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Key to families | Table of families and genera
Indexes to all accepted names and synonyms:
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Annual to tree; generally with stellate hairs, often with bristles or peltate scales; juice generally mucilage-like; bark fibrous. Leaf: generally cauline, alternate, petioled, simple [palmate-compound], generally palmate-lobed and/or veined, generally toothed, evergreen or not; stipules persistent or not. Inflorescence: head, spike, raceme, or panicle, in panicle or not (a compound panicle), or flowers >= 1 in leaf axils, or flowers generally 1 opposite a leaf or on a spur; bracts leaf-like or not; bractlets 0 or on flowering stalks, often closely subtending calyx, generally in involucel. Flower: generally bisexual, radial; sepals 5, generally fused at base, abutting in bud, larger in fruit or not, nectaries as tufts of glandular hairs at base; petals (0)5, free from each other but generally fused at base to, falling with filament tube, clawed or not; stamens 5–many, filaments fused for most of length into tube around style, staminodes 5, alternate stamens, or generally 0; pistil 1, ovary superior, stalked or generally not, chambers generally >= 5, styles or style branches, stigmas generally 1 or 1–2 × chamber number. Fruit: loculicidal capsule, [berry], or 5–many, disk- or wedge-shaped segments (= mericarps).
266 genera, 4025 species: worldwide, especially warm regions; some cultivated (e.g., Abelmoschus okra; Alcea hollyhock; Gossypium cotton; Hibiscus hibiscus). [Angiosperm Phylogeny Group 1998 Ann Missouri Bot Gard 85:531–553] Recently treated to include Bombacaceae, Sterculiaceae, Tiliaceae. Mature fruit needed for identification; "outer edges" are surfaces between sides and back (abaxial surface) of segment. "Flower stalk" used instead of "pedicel," "peduncle," especially where both needed (i.e., when flowers both 1 in leaf axils and otherwise). —Scientific Editors: Steven R. Hill, Thomas J. Rosatti.
Unabridged references: [Alverson et al. 1999 Amer J Bot 86:1474–1486; Bayer et al. 1999 Bot J Linn Soc 129:267–303; Hill 2009 Madroño 56:104–111]
Key to Malvaceae
1 sp.: tropics, subtropics, eastern Australia, Norfolk Island, Lord Howe Island. (A. de Laguna, Spanish botanist, physician to Pope Julius III) [Craven et al. 2006 Blumea 51:345–353] Cult widely as ornamental, rarely escaped; pinnate-veined leaves notable in family; sterile material may be hard to place.
Unabridged references: [Harden, ed 1990–1993 Flora of New South Wales; Craven et al. 2006 Blumea 51:345–353]
Shrub to small tree 2–10(15) m, evergreen. Stem: bark smooth, gray; twigs stellate-hairy. Leaf: petiole ± 1 cm; blade 5–10 cm, ovate, entire, pinnately veined, blunt, ± thick, leathery, olive-green, densely felty-stellate-hairy abaxially. Inflorescence: flowers generally 1 in leaf axils; flowering stalks stout; involucel lobes 3–5, generally ovate, enclosing flower bud, generally deciduous. Flower: 3.5–8 cm diam; sepals fused, lobes short; petals showy, reflexed, waxy, pink to rose-pink, fading white; anthers throughout filament tube; stigma club-shaped at top, lobes 5, radiating. Fruit: capsule, loculicidal, ± 4 cm, 2 cm diam before opening, filled with irritant hairs; chambers 5, walls firm, persistent, brown, fuzzy-hairy. Seed: reniform, smooth, orange to red when fresh.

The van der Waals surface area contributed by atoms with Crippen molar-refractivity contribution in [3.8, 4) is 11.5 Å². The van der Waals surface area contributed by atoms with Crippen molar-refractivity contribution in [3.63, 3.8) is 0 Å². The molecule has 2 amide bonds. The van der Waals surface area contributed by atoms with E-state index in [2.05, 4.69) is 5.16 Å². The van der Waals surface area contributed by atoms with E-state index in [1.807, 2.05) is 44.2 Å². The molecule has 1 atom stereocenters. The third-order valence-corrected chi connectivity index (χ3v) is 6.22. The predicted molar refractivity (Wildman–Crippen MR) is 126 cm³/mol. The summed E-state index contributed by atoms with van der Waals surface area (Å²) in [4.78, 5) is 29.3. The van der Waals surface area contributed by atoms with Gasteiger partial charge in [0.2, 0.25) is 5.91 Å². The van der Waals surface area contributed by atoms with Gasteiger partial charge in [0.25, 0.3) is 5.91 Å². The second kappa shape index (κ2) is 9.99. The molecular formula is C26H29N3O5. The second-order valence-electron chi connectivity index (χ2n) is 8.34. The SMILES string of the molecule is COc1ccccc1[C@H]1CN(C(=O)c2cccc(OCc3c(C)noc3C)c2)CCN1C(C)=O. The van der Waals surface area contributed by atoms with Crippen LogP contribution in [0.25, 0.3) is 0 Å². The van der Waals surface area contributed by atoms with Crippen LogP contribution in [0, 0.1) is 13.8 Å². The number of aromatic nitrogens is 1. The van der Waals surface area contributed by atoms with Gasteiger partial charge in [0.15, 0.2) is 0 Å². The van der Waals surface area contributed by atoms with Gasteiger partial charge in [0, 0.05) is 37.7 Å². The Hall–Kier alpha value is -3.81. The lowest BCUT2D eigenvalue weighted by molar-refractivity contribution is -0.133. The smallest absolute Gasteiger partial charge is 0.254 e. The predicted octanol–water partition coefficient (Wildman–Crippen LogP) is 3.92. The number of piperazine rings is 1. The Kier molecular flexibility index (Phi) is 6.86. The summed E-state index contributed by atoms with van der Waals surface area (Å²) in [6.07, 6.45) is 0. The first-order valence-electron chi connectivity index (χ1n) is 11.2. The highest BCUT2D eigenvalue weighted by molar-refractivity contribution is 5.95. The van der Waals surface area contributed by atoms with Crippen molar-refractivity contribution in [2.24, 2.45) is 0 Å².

Coastal riparian forest; < 10 m. South Coast; tropics, subtropics, eastern Australia, Norfolk Island, Lord Howe Island. Producing seed and naturalized recently, only along Santa Margarita River (Hill 2009); salt tolerant. Jun–Aug [Online Interchange]
Previous taxon: Lagunaria
Next taxon: Lavatera
Citation for the whole project: Jepson Flora Project (eds.) 2013. Jepson eFlora, http://ucjeps.berkeley.edu/IJM.html, accessed on Mar 30 2015
Citation for this treatment: [Author of taxon treatment] 2013. Lagunaria, in Jepson Flora Project (eds.) Jepson eFlora, http://ucjeps.berkeley.edu/cgi-bin/get_IJM.pl?tid=85962, accessed on Mar 30 2015
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|Geographic subdivisions indicated for the distribution of Lagunaria patersonia|| Markers link to CCH specimen records. If the markers are obscured, reload the page [or change window size and reload]. Yellow markers indicate records that may provide evidence for eFlora range revision or may have georeferencing or identification issues.
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(Note: any qualifiers in the taxon distribution description, such as 'northern', 'southern', 'adjacent' etc., are not reflected in the map above, and in some cases indication of a taxon in a subdivision is based on a single collection or author-verified occurence).
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